Radical oxygen species production induced by advanced oxidation protein products predicts clinical evolution and response to tre
Posted Sep 11 2009 4:57pm
Research by A. Servettaz and colleague
Objectives: To investigate the role of reactive oxygen species (ROS) in the development of the various patterns of systemic sclerosis (SSc) and the mechanisms of ROS production by endothelial cells and fibroblasts.
Methods: Production of hydrogen peroxide (H2O2), nitric oxide (NO) and cellular proliferation were determined following incubation of endothelial cells and fibroblasts with 56 SSc and 30 healthy sera. Correlations were established between those markers, the type and the severity of the clinical involvements, and the response to treatment. The factors leading to ROS production were determined. Results: H2O2 production by endothelial cells and fibroblasts was higher after incubation with SSc sera than with normal sera (p
<0.001) and with sera from SSc patients with severe complications than sera from other patients (p
<0.05). Sera from patients with lung fibrosis triggered the proliferation of fibroblasts more than other SSc sera (p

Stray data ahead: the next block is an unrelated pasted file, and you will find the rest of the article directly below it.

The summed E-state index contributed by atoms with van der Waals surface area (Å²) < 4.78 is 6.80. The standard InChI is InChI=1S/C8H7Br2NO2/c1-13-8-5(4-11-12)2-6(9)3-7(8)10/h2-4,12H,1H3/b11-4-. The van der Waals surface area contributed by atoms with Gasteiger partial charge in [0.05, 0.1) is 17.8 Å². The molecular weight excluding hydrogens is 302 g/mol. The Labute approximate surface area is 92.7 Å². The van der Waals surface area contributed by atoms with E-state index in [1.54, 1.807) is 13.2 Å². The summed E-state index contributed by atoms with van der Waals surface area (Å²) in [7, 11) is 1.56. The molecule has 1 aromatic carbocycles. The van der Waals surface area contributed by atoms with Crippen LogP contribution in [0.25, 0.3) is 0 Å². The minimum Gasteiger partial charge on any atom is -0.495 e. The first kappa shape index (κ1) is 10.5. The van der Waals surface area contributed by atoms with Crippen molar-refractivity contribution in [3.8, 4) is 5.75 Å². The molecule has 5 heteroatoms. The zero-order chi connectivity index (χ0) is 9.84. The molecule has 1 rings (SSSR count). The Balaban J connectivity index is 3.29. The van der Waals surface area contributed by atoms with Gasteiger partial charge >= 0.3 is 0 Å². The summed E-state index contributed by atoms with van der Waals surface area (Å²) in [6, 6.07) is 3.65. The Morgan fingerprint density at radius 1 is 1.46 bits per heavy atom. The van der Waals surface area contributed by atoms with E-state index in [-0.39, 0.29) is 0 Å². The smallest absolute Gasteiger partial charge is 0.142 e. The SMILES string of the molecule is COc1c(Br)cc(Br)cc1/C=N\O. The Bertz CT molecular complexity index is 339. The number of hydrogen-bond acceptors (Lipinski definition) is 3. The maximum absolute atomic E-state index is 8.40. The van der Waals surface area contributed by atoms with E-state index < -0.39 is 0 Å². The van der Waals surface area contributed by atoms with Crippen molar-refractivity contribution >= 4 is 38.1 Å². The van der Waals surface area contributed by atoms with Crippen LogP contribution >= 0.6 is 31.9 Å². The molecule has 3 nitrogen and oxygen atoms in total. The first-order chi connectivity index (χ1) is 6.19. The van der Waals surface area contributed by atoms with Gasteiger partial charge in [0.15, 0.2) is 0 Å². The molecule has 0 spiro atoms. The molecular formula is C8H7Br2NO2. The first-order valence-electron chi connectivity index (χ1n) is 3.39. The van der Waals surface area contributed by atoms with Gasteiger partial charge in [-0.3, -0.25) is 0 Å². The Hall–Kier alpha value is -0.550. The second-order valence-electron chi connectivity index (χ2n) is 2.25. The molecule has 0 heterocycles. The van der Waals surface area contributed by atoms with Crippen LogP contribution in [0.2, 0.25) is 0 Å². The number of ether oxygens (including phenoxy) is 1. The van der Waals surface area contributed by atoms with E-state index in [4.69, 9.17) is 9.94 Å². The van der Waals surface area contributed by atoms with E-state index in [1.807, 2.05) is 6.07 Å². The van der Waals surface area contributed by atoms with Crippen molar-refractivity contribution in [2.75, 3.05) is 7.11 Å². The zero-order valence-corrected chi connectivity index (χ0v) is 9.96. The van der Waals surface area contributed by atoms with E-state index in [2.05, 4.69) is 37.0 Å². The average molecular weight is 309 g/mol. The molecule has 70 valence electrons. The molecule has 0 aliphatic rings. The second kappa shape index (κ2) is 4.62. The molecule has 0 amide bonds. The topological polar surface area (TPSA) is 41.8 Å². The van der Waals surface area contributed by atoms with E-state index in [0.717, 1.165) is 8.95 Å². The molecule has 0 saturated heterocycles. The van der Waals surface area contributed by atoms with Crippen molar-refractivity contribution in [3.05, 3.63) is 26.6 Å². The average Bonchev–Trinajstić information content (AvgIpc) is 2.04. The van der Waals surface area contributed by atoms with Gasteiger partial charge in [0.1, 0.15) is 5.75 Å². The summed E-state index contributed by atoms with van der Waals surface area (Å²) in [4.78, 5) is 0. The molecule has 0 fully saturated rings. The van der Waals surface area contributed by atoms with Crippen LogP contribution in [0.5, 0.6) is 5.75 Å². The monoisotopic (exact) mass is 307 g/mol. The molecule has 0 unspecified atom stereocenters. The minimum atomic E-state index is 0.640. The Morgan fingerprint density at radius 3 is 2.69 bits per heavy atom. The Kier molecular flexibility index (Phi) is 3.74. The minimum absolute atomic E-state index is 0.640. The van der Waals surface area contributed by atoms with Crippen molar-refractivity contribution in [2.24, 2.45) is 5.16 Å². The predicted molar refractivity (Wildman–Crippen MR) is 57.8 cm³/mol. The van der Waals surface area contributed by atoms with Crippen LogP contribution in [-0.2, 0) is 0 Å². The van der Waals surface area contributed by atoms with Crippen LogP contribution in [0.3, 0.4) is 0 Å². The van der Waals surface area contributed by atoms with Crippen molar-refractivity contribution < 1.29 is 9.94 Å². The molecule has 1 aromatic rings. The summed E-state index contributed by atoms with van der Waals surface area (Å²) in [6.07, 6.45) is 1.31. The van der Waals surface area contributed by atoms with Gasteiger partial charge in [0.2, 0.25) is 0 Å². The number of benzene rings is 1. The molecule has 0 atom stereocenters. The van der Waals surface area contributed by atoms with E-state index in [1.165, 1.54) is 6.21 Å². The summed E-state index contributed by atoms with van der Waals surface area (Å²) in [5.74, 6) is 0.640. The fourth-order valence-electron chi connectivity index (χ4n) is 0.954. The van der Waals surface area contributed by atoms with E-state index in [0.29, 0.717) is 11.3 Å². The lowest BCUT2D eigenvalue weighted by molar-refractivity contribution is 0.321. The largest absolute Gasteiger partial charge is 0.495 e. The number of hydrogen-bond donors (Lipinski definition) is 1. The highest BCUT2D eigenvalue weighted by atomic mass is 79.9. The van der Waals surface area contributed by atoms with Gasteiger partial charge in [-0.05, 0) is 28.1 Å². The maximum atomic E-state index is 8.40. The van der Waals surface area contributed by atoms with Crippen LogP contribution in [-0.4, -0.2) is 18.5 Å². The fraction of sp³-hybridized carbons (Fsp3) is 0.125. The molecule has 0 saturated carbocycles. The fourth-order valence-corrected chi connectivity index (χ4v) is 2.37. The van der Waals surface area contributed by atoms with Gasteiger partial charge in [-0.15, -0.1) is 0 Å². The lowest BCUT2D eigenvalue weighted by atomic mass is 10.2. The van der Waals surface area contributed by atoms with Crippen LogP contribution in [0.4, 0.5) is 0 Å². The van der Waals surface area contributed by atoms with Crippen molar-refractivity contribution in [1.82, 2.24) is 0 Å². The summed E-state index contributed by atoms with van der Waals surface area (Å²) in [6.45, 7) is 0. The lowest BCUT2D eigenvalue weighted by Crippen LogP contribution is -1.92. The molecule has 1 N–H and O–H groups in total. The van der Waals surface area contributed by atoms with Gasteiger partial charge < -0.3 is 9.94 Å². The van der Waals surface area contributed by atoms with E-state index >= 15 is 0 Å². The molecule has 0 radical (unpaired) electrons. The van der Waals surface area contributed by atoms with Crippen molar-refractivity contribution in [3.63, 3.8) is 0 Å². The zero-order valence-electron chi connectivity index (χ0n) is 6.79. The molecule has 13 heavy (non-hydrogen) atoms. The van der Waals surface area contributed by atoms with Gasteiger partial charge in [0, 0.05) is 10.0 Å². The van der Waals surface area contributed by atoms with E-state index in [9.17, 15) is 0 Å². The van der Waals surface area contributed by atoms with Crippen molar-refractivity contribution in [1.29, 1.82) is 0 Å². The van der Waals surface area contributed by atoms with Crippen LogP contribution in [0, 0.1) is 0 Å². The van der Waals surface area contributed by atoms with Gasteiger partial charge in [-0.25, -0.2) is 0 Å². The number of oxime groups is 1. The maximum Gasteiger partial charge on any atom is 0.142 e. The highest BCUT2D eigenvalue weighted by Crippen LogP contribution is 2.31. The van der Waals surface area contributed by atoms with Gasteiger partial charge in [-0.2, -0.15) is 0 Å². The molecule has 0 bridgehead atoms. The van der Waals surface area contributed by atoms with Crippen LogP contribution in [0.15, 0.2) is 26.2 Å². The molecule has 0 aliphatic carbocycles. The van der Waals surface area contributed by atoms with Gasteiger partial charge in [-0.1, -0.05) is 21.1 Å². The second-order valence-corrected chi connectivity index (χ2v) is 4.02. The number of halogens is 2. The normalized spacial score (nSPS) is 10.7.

<0.001), whereas sera from patients with vascular complications exerted no proliferative effect on fibroblasts, but inhibited endothelial cell growth (p
<0.05) and induced NO overproduction (p
<0.05). Bosentan reduced NO release by 32%, whereas N-acetylcystein potentiated 5-fluorouracil (5FU) to inhibit fibroblast proliferation by 78%. Those serum-mediated effects did not involve antibodies but advanced oxidation protein products that selectively triggered cells to produce H2O2 or NO.
Conclusions: SSc sera induce the production of different types of ROS that selectively activate endothelial cells or fibroblasts, leading to vascular or fibrotic complications. Assaying serum-induced ROS production allows clinical activity of the disease to be followed and appropriate treatments to be selected.